Amble—A general term for a range of four beat intermediate speed horse gaits. These gaits are approximately the speed of a trot or pace but far smoother to ride. Various terms for lateral ambling gaits, based on style, speed or rhythm of gait and breed of horse.
These include the slow gait, single foot, running walk, stepping pace, paso llano, rack, tölt, and paso largo. Ambling refers to lateral gaits but may be applied to all four beat intermediate speed gaits. These include the diagonal four-beat gait referred to be terms such as fox trot, pasitrote, and trocha.
Balking—When a horse refuses to move. Multiple causes, including disobedience, fright, and pain or injury.
Bolting—When a horse suddenly runs away, with or without a rider. When a horse eats its feed too rapidly.
Bucking—A behavior where the horse lowers its head and rapidly kicks its hind feet into the air. At liberty, seen as an expression of excess energy or high spirit, under saddle is generally considered a disobedience, except in sports such as the rodeo sports of Saddle bronc and bareback riding, where the horse is deliberately encouraged to attempt to dislodge its rider.
Canter—A three-beat horse gait, with both front and rear legs on one side landing further forward than those on the other side – see lead below. In Western riding, the canter is known as a lope. The order in which the feet hit the ground varies depending on which legs are leading, but the gait begins with the outside hind, followed by the simultaneous landing of the outside front and inside hind, finished by the inside front.
There is a moment during a canter when all four hooves of the horse are off the ground, known as the moment of suspension. A similar gait is the gallop (see below) which is performed at a higher speed, when the second beat is broken into two footfalls, making it a four-beat gait.
Counter Canter—A form of the canter where the equine is deliberately asked to canter on a curve with the outside leg leading, which is opposite of usual. Also known as galop faux, false canter, or counter lead. It is used to help build muscle and suppleness in a horse.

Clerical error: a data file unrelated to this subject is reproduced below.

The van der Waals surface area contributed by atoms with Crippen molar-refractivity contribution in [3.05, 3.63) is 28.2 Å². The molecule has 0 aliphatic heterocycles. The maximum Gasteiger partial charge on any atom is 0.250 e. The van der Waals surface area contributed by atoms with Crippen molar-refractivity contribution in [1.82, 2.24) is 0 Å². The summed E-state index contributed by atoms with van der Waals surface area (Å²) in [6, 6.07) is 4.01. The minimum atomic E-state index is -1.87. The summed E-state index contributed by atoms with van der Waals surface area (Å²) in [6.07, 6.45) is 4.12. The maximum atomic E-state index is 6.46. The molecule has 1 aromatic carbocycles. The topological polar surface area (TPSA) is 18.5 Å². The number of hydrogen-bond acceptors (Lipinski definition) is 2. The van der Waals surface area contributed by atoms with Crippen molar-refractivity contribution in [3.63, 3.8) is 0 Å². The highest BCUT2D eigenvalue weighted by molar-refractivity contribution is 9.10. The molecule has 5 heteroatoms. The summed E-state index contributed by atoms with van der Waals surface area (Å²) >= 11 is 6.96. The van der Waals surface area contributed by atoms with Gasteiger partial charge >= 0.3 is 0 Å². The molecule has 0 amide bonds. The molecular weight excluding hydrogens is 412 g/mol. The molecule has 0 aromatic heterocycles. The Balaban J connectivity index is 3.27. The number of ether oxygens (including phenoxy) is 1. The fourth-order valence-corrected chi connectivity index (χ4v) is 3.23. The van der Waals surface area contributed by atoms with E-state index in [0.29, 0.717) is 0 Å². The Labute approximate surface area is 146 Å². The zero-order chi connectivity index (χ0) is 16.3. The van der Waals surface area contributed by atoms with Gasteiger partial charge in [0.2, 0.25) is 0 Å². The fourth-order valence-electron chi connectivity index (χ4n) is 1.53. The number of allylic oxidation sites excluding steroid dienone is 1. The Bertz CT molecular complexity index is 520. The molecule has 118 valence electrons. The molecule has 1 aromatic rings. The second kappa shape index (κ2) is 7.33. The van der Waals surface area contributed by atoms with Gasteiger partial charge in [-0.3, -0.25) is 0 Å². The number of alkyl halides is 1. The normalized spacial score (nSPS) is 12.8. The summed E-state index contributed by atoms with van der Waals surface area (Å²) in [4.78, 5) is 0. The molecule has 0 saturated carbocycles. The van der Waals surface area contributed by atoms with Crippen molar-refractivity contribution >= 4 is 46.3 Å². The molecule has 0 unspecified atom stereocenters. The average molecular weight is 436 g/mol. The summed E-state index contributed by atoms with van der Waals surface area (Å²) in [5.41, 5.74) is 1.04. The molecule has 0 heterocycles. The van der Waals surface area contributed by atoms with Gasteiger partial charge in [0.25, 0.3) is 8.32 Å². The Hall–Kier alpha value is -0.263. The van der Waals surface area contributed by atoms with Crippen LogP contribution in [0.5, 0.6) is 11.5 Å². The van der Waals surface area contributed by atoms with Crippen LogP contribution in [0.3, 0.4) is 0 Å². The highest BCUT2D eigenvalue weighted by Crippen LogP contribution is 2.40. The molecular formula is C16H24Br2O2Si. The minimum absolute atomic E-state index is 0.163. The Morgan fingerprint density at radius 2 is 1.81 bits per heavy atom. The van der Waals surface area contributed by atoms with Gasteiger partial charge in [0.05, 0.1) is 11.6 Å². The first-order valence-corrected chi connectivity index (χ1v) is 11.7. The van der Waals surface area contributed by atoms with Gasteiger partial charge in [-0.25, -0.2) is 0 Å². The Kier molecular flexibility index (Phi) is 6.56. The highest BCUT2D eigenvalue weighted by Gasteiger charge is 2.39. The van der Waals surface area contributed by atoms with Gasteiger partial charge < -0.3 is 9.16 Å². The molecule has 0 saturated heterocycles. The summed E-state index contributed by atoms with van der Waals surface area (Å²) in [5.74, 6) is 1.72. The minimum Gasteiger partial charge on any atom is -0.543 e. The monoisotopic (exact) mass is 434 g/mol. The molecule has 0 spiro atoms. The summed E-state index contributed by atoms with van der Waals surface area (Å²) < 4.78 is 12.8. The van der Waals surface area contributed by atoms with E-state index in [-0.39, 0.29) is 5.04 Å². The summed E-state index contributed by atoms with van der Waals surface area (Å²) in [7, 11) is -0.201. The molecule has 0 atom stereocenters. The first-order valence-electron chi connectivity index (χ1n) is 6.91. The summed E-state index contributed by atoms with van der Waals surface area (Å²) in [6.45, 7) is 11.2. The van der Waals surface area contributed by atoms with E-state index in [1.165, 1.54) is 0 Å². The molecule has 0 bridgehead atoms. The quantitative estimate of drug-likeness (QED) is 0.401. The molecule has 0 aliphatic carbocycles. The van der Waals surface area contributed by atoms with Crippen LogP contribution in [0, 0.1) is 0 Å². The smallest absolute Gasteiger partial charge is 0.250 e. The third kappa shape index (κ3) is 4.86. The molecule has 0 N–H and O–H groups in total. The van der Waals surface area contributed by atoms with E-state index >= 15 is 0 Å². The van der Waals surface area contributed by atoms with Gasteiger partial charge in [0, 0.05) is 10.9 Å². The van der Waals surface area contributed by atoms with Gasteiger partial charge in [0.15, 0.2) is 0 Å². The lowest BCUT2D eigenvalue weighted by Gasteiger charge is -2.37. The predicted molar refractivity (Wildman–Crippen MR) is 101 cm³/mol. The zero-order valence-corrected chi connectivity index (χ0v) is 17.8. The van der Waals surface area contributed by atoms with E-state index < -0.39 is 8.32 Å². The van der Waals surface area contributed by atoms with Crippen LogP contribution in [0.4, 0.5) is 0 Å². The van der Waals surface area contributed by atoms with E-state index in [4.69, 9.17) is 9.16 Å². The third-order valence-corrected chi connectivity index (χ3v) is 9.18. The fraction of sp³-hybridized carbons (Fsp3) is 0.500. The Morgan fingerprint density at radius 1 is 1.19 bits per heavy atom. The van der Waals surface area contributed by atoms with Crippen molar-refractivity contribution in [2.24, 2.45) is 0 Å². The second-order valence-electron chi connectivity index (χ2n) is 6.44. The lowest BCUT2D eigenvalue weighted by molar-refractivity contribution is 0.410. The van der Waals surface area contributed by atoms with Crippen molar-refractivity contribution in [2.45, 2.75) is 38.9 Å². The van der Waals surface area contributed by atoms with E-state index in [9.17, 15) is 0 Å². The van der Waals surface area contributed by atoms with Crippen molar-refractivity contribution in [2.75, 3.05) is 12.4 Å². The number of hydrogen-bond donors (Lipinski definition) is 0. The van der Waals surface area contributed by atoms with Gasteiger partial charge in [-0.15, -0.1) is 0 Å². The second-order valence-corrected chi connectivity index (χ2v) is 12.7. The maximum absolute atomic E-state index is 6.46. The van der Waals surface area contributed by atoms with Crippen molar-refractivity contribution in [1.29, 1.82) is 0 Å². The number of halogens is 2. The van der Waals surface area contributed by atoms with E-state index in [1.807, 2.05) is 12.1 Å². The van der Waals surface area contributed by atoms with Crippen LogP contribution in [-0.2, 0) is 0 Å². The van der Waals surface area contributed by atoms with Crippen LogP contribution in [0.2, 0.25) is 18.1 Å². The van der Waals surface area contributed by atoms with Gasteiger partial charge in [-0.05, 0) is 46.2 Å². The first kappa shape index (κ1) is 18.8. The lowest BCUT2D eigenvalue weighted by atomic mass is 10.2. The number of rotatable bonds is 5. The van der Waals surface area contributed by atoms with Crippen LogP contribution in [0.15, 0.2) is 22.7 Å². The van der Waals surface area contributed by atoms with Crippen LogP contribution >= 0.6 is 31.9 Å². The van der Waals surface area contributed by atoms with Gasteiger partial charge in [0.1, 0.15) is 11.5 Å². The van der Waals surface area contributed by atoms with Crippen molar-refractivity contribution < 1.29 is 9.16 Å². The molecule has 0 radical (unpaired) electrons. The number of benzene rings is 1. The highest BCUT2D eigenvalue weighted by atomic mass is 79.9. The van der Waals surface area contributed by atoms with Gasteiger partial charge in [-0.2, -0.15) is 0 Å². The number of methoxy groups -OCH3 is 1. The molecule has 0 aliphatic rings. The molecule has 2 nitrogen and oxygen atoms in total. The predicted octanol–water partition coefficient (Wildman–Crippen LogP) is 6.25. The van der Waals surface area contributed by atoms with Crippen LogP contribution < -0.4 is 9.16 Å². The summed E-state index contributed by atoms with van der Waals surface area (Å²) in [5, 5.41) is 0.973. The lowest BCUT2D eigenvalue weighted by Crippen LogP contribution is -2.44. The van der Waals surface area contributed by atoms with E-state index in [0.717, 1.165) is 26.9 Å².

Dressage—A classical form of equine training, involving the gradual training of the horse in stages. An Olympic level equine sport based on classical principles of horsemanship, involving taking tests designed to gauge the training level of horses in classical dressage. Lower levels of dressage competition are organized by national equestrian organizations, but the higher levels, including the Olympics, are governed by the Federation Equestre Internationale.
Hand—A measurement of the height of a horse. Originally taken from the size of a grown man’s hand but now standardized to 4 inches. The measurement is usually taken from the ground to the withers. If expressed with a period and number after it, the number represents additional inches, so 15.3 hands (“fifteen-three”) would be 15 times four inches, plus three inches – that is, 63 inches (160 cm).
Rearing—When a horse rises up on its hind legs. If performed while being handled by humans, is usually considered a severe, dangerous disobedience. Occasionally, horses are trained to rear on command for uses such as film or circus work. Rearing may occur while an animal is loose, being ridden, or while being handled by a human from the ground.
Sand Roll—A stall or yard covered with deep sand, which is used by horses to roll in after exercise.